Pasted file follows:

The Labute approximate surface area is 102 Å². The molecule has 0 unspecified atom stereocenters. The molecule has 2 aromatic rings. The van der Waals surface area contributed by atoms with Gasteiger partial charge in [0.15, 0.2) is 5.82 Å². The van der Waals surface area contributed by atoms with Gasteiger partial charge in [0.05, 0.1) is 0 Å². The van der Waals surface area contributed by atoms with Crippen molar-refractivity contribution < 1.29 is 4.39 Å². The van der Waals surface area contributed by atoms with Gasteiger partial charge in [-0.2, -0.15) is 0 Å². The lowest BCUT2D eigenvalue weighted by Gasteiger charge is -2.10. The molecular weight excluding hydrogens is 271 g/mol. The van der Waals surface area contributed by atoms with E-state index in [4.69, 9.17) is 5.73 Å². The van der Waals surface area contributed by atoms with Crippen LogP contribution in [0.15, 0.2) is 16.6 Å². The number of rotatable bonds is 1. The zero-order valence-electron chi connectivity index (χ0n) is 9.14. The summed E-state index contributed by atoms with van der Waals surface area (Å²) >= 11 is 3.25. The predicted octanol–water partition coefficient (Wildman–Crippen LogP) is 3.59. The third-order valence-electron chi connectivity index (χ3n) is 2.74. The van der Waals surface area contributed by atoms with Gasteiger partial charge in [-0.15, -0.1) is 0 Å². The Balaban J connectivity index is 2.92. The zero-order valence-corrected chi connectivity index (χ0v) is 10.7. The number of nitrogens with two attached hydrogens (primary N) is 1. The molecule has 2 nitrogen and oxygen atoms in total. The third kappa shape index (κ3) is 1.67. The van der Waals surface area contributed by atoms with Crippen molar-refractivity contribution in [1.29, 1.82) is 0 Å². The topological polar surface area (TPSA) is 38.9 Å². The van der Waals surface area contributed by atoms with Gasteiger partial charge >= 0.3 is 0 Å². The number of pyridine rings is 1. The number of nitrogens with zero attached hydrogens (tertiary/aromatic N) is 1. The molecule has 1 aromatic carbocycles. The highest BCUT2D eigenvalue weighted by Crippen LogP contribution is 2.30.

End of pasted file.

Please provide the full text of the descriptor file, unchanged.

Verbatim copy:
The Labute approximate surface area is 102 Å². The molecule has 0 unspecified atom stereocenters. The molecule has 2 aromatic rings. The van der Waals surface area contributed by atoms with Gasteiger partial charge in [0.15, 0.2) is 5.82 Å². The van der Waals surface area contributed by atoms with Gasteiger partial charge in [0.05, 0.1) is 0 Å². The van der Waals surface area contributed by atoms with Crippen molar-refractivity contribution < 1.29 is 4.39 Å². The van der Waals surface area contributed by atoms with Gasteiger partial charge in [-0.2, -0.15) is 0 Å². The lowest BCUT2D eigenvalue weighted by Gasteiger charge is -2.10. The molecular weight excluding hydrogens is 271 g/mol. The van der Waals surface area contributed by atoms with E-state index in [4.69, 9.17) is 5.73 Å². The van der Waals surface area contributed by atoms with Crippen LogP contribution in [0.15, 0.2) is 16.6 Å². The number of rotatable bonds is 1. The zero-order valence-electron chi connectivity index (χ0n) is 9.14. The summed E-state index contributed by atoms with van der Waals surface area (Å²) >= 11 is 3.25. The predicted octanol–water partition coefficient (Wildman–Crippen LogP) is 3.59. The third-order valence-electron chi connectivity index (χ3n) is 2.74. The van der Waals surface area contributed by atoms with Gasteiger partial charge in [-0.15, -0.1) is 0 Å². The Balaban J connectivity index is 2.92. The zero-order valence-corrected chi connectivity index (χ0v) is 10.7. The number of nitrogens with two attached hydrogens (primary N) is 1. The molecule has 2 nitrogen and oxygen atoms in total. The third kappa shape index (κ3) is 1.67. The van der Waals surface area contributed by atoms with Crippen molar-refractivity contribution in [1.29, 1.82) is 0 Å². The topological polar surface area (TPSA) is 38.9 Å². The van der Waals surface area contributed by atoms with Gasteiger partial charge >= 0.3 is 0 Å². The number of pyridine rings is 1. The number of nitrogens with zero attached hydrogens (tertiary/aromatic N) is 1. The molecule has 1 aromatic carbocycles. The highest BCUT2D eigenvalue weighted by Crippen LogP contribution is 2.30.